UPDATE 19 Nov 15:10 GMT
The Recovering Dissident Catholic has something to add:
People ask me, often, what brought me around. This is it. Right here. It is THE LORD. Communion is not just some communal parish meal like having coffee and cookies before or after Mass. Holy Communion is receiving THE LORD. You are not a Protestant! Quit believing like one!
I have on more than one occasion quipped that while many parishes have coffee and donuts on Sundays after Mass, St. Joan of Arc in my home town of Minneapolis was the only place I had ever seen coffee and donuts during Mass.
Now comes this from Fr. Jim DeBruycker, the pastor, writing to his flock in the Sunday bulletin of 16 Nov 2008.
Please read this while giving Father the benefit of the doubt, imagining what he has to contend with there, after all the years of looniness:
1. Using the Egan room as a hospitality room for coffee and cookies has become quite successful, too much so I fear. A number of people are bringing coffee and cookies to mass, which is not polite and is often messy, it makes it hard to sing and makes a mockery of the communion fast. Please no refreshments during the liturgy.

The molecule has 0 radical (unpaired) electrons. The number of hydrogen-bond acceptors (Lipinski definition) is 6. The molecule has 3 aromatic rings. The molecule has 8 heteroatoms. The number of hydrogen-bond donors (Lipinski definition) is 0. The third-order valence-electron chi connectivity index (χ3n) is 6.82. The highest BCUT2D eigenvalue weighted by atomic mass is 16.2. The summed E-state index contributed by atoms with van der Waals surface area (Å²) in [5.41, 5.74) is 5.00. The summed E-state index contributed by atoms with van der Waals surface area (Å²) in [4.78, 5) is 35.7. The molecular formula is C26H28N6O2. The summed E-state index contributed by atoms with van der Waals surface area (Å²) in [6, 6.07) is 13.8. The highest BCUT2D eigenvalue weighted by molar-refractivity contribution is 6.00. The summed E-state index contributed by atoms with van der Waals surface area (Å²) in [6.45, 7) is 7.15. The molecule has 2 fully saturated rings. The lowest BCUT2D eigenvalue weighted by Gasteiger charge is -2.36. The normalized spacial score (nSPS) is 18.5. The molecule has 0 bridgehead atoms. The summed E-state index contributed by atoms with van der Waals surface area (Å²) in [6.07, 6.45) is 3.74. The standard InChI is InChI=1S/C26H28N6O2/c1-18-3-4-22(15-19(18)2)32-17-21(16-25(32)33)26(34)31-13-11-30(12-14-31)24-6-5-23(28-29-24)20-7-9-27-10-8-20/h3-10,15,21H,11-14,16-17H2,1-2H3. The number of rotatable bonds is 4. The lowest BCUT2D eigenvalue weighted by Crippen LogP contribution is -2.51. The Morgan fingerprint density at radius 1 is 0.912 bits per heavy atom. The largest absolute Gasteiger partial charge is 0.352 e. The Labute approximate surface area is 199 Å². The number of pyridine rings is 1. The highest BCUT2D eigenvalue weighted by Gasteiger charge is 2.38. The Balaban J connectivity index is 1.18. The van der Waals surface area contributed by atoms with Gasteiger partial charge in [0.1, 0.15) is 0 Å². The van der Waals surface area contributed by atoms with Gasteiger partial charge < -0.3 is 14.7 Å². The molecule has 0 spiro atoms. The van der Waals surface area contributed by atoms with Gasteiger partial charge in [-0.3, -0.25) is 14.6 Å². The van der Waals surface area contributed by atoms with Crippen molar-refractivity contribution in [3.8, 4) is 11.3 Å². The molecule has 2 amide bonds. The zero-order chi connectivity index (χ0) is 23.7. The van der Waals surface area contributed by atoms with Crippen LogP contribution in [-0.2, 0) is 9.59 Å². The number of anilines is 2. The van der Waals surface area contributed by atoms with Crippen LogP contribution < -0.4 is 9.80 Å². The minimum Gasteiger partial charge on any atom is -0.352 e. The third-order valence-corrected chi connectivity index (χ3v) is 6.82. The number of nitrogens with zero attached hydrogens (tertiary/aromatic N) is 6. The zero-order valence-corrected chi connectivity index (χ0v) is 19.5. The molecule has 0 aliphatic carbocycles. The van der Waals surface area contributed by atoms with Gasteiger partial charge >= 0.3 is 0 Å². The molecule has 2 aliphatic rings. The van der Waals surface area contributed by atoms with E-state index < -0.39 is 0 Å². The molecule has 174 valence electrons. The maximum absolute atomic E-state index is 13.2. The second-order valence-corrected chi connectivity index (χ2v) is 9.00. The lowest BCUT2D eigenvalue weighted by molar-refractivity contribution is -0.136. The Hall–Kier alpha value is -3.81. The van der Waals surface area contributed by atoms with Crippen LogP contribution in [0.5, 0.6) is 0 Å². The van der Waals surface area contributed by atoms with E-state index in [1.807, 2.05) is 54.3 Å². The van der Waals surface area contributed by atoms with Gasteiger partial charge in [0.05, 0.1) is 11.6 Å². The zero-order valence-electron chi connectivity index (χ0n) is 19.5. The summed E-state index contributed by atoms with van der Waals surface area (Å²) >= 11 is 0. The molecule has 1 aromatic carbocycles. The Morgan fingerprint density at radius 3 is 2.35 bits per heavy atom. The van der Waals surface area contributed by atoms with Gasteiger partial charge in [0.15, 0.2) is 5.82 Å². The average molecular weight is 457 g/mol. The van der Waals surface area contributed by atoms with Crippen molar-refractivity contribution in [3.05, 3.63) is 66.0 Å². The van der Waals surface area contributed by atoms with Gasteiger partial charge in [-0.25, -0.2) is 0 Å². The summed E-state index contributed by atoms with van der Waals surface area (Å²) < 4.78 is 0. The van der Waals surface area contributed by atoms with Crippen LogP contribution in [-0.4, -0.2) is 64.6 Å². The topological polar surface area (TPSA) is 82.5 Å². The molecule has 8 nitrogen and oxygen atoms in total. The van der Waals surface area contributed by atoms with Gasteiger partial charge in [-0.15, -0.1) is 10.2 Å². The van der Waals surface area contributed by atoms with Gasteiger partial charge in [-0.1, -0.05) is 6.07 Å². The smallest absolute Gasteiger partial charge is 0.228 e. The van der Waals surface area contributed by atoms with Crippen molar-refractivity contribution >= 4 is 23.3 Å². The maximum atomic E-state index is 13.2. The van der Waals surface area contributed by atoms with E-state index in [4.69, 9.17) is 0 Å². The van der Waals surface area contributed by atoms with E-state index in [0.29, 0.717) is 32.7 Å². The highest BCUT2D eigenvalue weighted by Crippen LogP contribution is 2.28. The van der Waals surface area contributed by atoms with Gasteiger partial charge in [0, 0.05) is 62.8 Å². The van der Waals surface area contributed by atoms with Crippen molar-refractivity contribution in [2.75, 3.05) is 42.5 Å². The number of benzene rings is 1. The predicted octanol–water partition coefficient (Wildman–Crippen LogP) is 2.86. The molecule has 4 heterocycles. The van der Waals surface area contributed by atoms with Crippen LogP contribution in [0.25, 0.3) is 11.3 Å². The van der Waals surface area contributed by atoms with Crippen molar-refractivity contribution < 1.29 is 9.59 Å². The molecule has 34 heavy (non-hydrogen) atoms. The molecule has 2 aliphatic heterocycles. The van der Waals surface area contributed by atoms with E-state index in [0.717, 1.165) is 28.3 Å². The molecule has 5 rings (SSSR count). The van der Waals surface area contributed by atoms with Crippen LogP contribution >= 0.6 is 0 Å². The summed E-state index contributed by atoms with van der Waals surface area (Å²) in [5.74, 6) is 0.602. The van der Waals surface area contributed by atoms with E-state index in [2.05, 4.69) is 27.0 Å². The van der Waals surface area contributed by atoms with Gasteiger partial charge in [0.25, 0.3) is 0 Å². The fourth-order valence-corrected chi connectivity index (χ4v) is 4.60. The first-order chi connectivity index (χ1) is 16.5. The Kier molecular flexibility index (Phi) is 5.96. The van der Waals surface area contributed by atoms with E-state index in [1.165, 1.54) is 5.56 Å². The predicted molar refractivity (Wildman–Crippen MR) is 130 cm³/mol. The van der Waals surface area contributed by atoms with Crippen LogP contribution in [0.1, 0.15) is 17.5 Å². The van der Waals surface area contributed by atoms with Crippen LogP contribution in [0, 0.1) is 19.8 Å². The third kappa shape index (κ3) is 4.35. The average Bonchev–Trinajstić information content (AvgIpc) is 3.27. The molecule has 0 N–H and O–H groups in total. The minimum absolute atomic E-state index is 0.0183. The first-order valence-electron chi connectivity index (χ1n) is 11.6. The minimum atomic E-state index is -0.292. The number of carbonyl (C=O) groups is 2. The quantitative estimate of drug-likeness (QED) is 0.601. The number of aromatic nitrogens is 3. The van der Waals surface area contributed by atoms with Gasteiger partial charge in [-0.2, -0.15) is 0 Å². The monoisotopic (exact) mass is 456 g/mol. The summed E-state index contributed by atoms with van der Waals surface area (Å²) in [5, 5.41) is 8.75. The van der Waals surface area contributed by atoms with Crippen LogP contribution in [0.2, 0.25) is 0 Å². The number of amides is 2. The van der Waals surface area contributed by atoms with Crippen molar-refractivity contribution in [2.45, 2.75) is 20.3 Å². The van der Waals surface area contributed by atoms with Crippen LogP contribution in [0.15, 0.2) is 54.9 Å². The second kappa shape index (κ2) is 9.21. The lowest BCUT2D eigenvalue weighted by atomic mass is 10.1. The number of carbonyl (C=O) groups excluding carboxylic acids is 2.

2. Intinction, dipping the host, is not part of the Latin rite. But what is bothering the communion distributors even more are people dipping their fingers in as well. I am ordering new chalices with wider brims. Please be careful and, when at all possible, drink from the cup.
3. Finally, the communion ministers who stand in front of the gym exit to the school building are complaining that they have to wrestle with parishioners leaving mass early. Communicants are being jostled out of line as early leavers try to reach the school doors. If you are leaving early, please leave by the parking lot doors. Thanks for your courtesy! – JRD
Where to begin…?
1. The Instruction Redemptionis Sacramentum states:
[92.] … [S]pecial care should be taken to ensure that the host is consumed by the communicant in the presence of the minister, so that no one goes away carrying the Eucharistic species in his hand. If there is a risk of profanation, then Holy Communion should not be given in the hand to the faithful.